Tuesday, June 24, 2014

A Day of Re-Orienting Myself for a Summer of Making @CWPFairfield @FairfieldU @Writingproject #clmooc

Yesterday began with the 9 a.m. booming of Pharrell's Happy as I sat at my desk itemizing what needed to be done first: 15 teachers arrive next week for the Invitational Summer Institute at Fairfield University, 70+ 3rd-12th graders arrive for Young Adult Literacy Labs, and I needed to trade in my car. The music and freshness of freshmyn arriving for orientation got me pumped that another season of learning and making is upon my role at CWP-Fairfield.

I heard Father Von Arx welcoming the parents and kids and my administrative assistant, Ellen, and I decided it was a perfect time to unpack all the goods we ordered for the work ahead: scissors, crayons, markers, cloth, toys, notebooks, binders, glue sticks, colored pencils, press badges, stickers, pens, pencils, hole punchers, and bubblegum.

We are set to make - we just need our crews to arrive to begin making with them.

I will forever be a fan of the National Writing Project because unlike traditional models of professional development, we entrust teachers to share what they know and challenge them to make a difference in the schools where they teach. Rather than 'accept' - we encourage them to 'produce.' Unlike most workshops and afternoon PD that arrives, our task is to believe in the expertise of teachers and help them to imagine the impossible. This was written by Elyse Eidman-Aadahl yesterday on the first 40 for 40 blog:
What we did was simple. We endowed each other with sense and authority and the expectation that teaching had an authentic intellectual life that, of course, each of us as professionals would participate in. We pulled brilliance from each other by listening to each other with the expectation that brilliance was there. We became fascinated with teaching by approaching it with the assumption that it was, in fact, fascinating. What if we approached our classrooms, our colleagues, our students that way?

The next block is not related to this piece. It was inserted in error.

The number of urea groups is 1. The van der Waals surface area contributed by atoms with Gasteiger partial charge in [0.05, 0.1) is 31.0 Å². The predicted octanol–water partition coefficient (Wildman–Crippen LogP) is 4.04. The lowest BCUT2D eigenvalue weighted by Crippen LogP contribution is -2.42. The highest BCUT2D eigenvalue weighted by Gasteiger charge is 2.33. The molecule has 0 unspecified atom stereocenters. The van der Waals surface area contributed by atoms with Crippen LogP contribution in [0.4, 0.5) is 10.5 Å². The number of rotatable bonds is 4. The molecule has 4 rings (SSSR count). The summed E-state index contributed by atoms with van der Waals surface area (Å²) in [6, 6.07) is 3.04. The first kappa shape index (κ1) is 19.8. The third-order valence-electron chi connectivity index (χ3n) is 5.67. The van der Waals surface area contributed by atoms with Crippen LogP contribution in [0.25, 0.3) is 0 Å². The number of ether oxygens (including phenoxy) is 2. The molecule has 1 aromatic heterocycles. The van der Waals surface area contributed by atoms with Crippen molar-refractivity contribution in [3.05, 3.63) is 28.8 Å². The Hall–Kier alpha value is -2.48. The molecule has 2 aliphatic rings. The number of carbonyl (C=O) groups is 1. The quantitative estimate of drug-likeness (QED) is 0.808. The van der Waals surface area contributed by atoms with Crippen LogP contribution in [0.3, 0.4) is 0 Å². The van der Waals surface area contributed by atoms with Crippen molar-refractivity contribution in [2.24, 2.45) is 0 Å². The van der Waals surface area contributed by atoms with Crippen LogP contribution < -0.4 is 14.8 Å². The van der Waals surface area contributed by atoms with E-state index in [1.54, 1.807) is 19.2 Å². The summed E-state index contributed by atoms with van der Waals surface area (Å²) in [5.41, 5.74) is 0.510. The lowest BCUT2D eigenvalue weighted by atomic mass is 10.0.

My experience as a fellow (and now a Director) has been much the same. What is possible when we allow others to see the fascinating possibilities within our profession? That depends, of course, on what we choose to make alone, and together, with our students.

We've made a lot of progress with what we envision for teachers, schools, and youth in southern Connecticut and it begins with this year's slogan, "Say What You Want to Say."

We are thrilled to partner with CT Mirror this summer and proud of the sponsorship we've received for Ubuntu Academy - a summer lab for relocated refugee youth and recent immigrants in Bridgeport.

Now all we can do is breathe in and breathe out and let the brilliance of those who attend shine with what they were brought to this earth to do.

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